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Old 07-07-2013, 04:52 PM   #31
Jedi Apprentice
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R, X, and F all have the same engines.

R is going to be more sport oriented, mainly in the way of looks with the full fairing. Another inmate mentioned that it has more rearset pegs, I am unsure if this is true. I sat on it and it has a lot of knee room. Felt like a lot more than the ninja 650.

F is naked, with an upright seating position with a slight lean.

X is the adventure/touring version, and like the R, this is mainly in looks. It will be more upright than the F. I am unsure if the suspension differs.

These bikes start at 6k, but after dealer fees, tax, tags, and insurance you are getting near 8k, 30% greater than your budget.
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Old 07-07-2013, 04:54 PM   #32
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Why would you want to buy a new $6k CB500 when a $2500 or less used GS500e or Kaw 500R does the same thing? ride the CB for a year and it's worth about $4k, ride the crap out of the used bike for a couple years and it's worth within $500 what you paid. Try to think of your first bike as a tool not only to learn on, but also to let you know if riding is for you.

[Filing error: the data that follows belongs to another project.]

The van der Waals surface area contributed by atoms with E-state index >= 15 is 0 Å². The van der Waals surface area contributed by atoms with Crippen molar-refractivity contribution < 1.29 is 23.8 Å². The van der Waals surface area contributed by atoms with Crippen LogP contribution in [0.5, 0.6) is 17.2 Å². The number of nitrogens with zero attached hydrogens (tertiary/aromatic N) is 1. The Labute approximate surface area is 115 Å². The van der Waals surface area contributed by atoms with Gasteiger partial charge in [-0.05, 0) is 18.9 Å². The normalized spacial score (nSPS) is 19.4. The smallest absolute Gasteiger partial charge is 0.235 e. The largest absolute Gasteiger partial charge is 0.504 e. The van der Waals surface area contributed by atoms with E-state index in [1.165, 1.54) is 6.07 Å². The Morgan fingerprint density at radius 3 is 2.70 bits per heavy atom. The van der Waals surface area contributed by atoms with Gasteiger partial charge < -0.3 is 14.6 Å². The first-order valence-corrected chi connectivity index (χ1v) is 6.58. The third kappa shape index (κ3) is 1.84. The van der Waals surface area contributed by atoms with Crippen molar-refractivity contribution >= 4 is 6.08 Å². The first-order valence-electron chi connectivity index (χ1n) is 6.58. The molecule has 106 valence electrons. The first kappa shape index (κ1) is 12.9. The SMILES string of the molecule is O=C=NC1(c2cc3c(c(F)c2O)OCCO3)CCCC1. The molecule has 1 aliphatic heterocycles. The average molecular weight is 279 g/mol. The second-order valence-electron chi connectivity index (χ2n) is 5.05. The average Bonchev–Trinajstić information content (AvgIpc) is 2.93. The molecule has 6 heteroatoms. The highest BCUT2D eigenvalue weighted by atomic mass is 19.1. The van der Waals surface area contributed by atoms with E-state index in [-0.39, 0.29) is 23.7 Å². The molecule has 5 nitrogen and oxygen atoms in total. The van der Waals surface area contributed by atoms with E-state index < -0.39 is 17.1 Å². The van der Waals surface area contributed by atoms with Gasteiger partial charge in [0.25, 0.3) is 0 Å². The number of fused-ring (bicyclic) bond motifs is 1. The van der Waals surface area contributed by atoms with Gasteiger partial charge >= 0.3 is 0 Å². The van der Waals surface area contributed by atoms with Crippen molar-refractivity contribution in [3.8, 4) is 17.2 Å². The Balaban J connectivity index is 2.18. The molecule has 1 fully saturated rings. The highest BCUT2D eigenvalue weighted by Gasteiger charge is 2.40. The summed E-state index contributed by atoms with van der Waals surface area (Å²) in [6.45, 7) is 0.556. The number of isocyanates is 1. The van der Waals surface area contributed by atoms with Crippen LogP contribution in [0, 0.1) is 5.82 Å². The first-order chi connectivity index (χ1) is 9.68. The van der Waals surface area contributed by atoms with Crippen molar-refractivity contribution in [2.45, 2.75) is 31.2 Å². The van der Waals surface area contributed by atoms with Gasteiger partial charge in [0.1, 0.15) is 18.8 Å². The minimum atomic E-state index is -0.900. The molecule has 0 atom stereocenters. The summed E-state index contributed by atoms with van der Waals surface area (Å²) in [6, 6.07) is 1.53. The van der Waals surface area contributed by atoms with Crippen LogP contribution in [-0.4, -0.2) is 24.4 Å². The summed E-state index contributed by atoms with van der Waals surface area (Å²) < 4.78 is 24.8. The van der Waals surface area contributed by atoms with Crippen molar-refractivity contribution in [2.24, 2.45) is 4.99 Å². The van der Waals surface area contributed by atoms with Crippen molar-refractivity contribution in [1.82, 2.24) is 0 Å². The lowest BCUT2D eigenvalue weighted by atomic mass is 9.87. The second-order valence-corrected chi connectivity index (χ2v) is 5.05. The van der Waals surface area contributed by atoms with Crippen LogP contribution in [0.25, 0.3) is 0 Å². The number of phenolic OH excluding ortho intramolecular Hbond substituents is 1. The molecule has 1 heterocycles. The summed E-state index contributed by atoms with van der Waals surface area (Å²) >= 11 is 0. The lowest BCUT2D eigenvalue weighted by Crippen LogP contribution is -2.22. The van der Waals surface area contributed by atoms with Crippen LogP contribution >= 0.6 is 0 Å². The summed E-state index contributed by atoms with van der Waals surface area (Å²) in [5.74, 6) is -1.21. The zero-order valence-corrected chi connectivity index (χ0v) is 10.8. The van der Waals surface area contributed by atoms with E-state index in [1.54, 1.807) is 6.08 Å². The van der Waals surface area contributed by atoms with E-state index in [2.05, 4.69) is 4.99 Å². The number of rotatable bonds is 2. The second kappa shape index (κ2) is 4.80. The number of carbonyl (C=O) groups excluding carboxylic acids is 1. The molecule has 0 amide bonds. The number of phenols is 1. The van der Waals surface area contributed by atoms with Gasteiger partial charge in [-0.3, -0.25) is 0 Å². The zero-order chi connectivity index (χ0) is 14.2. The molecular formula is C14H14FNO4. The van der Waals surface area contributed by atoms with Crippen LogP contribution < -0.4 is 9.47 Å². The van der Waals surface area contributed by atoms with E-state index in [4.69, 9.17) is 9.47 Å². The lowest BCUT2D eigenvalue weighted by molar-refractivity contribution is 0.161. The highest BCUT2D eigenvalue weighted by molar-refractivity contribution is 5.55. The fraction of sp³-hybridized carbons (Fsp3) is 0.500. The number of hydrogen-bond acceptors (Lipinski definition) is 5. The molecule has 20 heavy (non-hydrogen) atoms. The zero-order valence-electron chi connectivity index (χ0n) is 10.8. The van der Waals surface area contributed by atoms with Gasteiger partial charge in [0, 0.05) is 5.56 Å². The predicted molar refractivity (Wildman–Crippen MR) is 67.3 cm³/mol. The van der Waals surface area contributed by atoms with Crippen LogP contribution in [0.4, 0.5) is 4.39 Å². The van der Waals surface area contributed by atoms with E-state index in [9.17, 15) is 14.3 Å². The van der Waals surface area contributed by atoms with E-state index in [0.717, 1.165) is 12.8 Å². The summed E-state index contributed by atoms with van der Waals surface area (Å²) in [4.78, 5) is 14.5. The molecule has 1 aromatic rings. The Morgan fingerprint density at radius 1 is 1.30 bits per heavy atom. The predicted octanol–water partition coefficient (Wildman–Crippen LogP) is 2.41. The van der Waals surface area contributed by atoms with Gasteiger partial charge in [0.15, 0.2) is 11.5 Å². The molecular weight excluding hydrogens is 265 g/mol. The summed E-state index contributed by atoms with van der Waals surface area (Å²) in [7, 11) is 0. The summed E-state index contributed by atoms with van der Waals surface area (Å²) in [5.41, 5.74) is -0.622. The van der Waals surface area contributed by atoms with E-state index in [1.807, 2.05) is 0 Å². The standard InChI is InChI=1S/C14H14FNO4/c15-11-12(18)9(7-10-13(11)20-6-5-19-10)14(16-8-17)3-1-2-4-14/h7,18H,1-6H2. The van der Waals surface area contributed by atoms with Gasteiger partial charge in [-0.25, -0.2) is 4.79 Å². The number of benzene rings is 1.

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Old 07-07-2013, 05:46 PM   #33
131unlimited
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Um, expected more from this site... forget getting a street bike as your first bike. Get a 250 to 450 cc dual sport bike and learn to ride on road and off road. Take the MSF course and practice a hell of a lot both on and off road.
The skills you will learn off road will translate onto the street and help you tremendously.
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Old 07-07-2013, 05:56 PM   #34
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The OP understands a clutch/trans, races road bicycles and could probably start on anything and not fall over. Get a good instructor then practice, practice, practice.

Read the two threads I linked for the 300 & 500. I have a N300, I'm 6-01" and 210 lbs. At your weight it will be a rocket.

Try them all on, get a feel for the fit and weight. The 500 is a good bit heavier than the 300.
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Old 07-07-2013, 06:03 PM   #35
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Originally Posted by 131unlimited View Post
Um, expected more from this site... forget getting a street bike as your first bike. Get a 250 to 450 cc dual sport bike and learn to ride on road and off road. Take the MSF course and practice a hell of a lot both on and off road.
The skills you will learn off road will translate onto the street and help you tremendously.
Yes....what he said. Offroad is great to teach about balance, braking, sliding, etc.

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Old 07-07-2013, 06:18 PM   #36
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First, remember it is your FIRST bike, not the last. Most of us change bikes around every 4 years unless you become a bike collector like some of us.

You absolutely will drop your bike at some point. We all do at some point, and it is much easier to repair a good used bike without all kinds of plastic fairings that cost more than gold bars to replace if you break them (you will !).